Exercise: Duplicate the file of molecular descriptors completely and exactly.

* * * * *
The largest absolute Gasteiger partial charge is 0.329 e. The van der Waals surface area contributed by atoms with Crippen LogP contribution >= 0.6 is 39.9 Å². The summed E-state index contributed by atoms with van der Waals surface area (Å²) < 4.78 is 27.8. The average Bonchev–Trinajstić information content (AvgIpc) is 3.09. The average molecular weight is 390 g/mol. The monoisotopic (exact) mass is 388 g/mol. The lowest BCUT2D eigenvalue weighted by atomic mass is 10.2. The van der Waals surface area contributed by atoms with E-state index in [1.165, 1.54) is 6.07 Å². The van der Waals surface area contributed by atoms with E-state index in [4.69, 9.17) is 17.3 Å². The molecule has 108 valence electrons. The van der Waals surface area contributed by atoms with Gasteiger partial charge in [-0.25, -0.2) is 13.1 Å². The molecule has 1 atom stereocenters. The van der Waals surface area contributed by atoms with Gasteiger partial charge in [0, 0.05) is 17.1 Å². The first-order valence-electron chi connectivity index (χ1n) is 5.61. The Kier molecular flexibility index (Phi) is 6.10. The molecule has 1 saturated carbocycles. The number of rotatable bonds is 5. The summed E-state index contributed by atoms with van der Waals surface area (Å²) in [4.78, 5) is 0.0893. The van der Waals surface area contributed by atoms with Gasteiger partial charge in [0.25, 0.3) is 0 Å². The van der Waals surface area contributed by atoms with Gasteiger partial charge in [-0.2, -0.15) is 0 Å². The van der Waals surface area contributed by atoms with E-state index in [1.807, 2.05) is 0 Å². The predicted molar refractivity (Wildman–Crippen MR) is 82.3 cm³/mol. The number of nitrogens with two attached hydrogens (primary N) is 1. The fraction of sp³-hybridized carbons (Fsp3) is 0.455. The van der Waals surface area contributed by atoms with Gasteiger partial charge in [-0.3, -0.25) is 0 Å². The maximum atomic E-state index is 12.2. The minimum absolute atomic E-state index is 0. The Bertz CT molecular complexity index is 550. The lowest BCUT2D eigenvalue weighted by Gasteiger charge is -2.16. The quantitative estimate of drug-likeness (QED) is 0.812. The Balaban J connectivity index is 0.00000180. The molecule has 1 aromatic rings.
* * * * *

The largest absolute Gasteiger partial charge is 0.329 e. The van der Waals surface area contributed by atoms with Crippen LogP contribution >= 0.6 is 39.9 Å². The summed E-state index contributed by atoms with van der Waals surface area (Å²) < 4.78 is 27.8. The average Bonchev–Trinajstić information content (AvgIpc) is 3.09. The average molecular weight is 390 g/mol. The monoisotopic (exact) mass is 388 g/mol. The lowest BCUT2D eigenvalue weighted by atomic mass is 10.2. The van der Waals surface area contributed by atoms with E-state index in [1.165, 1.54) is 6.07 Å². The van der Waals surface area contributed by atoms with E-state index in [4.69, 9.17) is 17.3 Å². The molecule has 108 valence electrons. The van der Waals surface area contributed by atoms with Gasteiger partial charge in [-0.25, -0.2) is 13.1 Å². The molecule has 1 atom stereocenters. The van der Waals surface area contributed by atoms with Gasteiger partial charge in [0, 0.05) is 17.1 Å². The first-order valence-electron chi connectivity index (χ1n) is 5.61. The Kier molecular flexibility index (Phi) is 6.10. The molecule has 1 saturated carbocycles. The number of rotatable bonds is 5. The summed E-state index contributed by atoms with van der Waals surface area (Å²) in [4.78, 5) is 0.0893. The van der Waals surface area contributed by atoms with Gasteiger partial charge in [0.25, 0.3) is 0 Å². The van der Waals surface area contributed by atoms with Gasteiger partial charge in [-0.2, -0.15) is 0 Å². The van der Waals surface area contributed by atoms with E-state index in [1.807, 2.05) is 0 Å². The predicted molar refractivity (Wildman–Crippen MR) is 82.3 cm³/mol. The number of nitrogens with two attached hydrogens (primary N) is 1. The fraction of sp³-hybridized carbons (Fsp3) is 0.455. The van der Waals surface area contributed by atoms with Gasteiger partial charge in [-0.3, -0.25) is 0 Å². The maximum atomic E-state index is 12.2. The minimum absolute atomic E-state index is 0. The Bertz CT molecular complexity index is 550. The lowest BCUT2D eigenvalue weighted by Gasteiger charge is -2.16. The quantitative estimate of drug-likeness (QED) is 0.812. The Balaban J connectivity index is 0.00000180. The molecule has 1 aromatic rings.